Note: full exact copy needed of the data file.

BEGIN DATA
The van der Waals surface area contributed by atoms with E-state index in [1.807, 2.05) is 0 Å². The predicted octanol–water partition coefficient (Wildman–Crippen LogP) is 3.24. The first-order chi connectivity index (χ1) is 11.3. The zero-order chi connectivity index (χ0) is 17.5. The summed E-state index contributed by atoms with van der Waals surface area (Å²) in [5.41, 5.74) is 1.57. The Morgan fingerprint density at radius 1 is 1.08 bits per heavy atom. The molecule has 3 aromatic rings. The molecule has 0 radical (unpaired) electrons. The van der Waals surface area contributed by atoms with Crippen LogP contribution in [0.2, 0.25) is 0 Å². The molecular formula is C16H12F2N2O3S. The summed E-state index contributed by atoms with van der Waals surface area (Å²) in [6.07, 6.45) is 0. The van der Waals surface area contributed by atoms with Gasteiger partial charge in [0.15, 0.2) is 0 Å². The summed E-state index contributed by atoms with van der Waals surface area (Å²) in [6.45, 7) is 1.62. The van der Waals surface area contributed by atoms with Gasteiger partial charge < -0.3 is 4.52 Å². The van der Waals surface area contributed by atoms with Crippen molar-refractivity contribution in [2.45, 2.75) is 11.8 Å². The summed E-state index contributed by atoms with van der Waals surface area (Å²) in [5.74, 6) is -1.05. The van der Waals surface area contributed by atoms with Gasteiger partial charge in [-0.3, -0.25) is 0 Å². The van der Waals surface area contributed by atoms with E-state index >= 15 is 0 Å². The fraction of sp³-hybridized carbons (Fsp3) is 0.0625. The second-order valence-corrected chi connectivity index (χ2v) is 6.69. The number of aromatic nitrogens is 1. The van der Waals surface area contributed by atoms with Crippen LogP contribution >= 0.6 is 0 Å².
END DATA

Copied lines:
The van der Waals surface area contributed by atoms with E-state index in [1.807, 2.05) is 0 Å². The predicted octanol–water partition coefficient (Wildman–Crippen LogP) is 3.24. The first-order chi connectivity index (χ1) is 11.3. The zero-order chi connectivity index (χ0) is 17.5. The summed E-state index contributed by atoms with van der Waals surface area (Å²) in [5.41, 5.74) is 1.57. The Morgan fingerprint density at radius 1 is 1.08 bits per heavy atom. The molecule has 3 aromatic rings. The molecule has 0 radical (unpaired) electrons. The van der Waals surface area contributed by atoms with Crippen LogP contribution in [0.2, 0.25) is 0 Å². The molecular formula is C16H12F2N2O3S. The summed E-state index contributed by atoms with van der Waals surface area (Å²) in [6.07, 6.45) is 0. The van der Waals surface area contributed by atoms with Gasteiger partial charge in [0.15, 0.2) is 0 Å². The summed E-state index contributed by atoms with van der Waals surface area (Å²) in [6.45, 7) is 1.62. The van der Waals surface area contributed by atoms with Gasteiger partial charge < -0.3 is 4.52 Å². The van der Waals surface area contributed by atoms with Crippen molar-refractivity contribution in [2.45, 2.75) is 11.8 Å². The summed E-state index contributed by atoms with van der Waals surface area (Å²) in [5.74, 6) is -1.05. The van der Waals surface area contributed by atoms with Gasteiger partial charge in [-0.3, -0.25) is 0 Å². The van der Waals surface area contributed by atoms with E-state index >= 15 is 0 Å². The fraction of sp³-hybridized carbons (Fsp3) is 0.0625. The second-order valence-corrected chi connectivity index (χ2v) is 6.69. The number of aromatic nitrogens is 1. The van der Waals surface area contributed by atoms with Crippen LogP contribution >= 0.6 is 0 Å².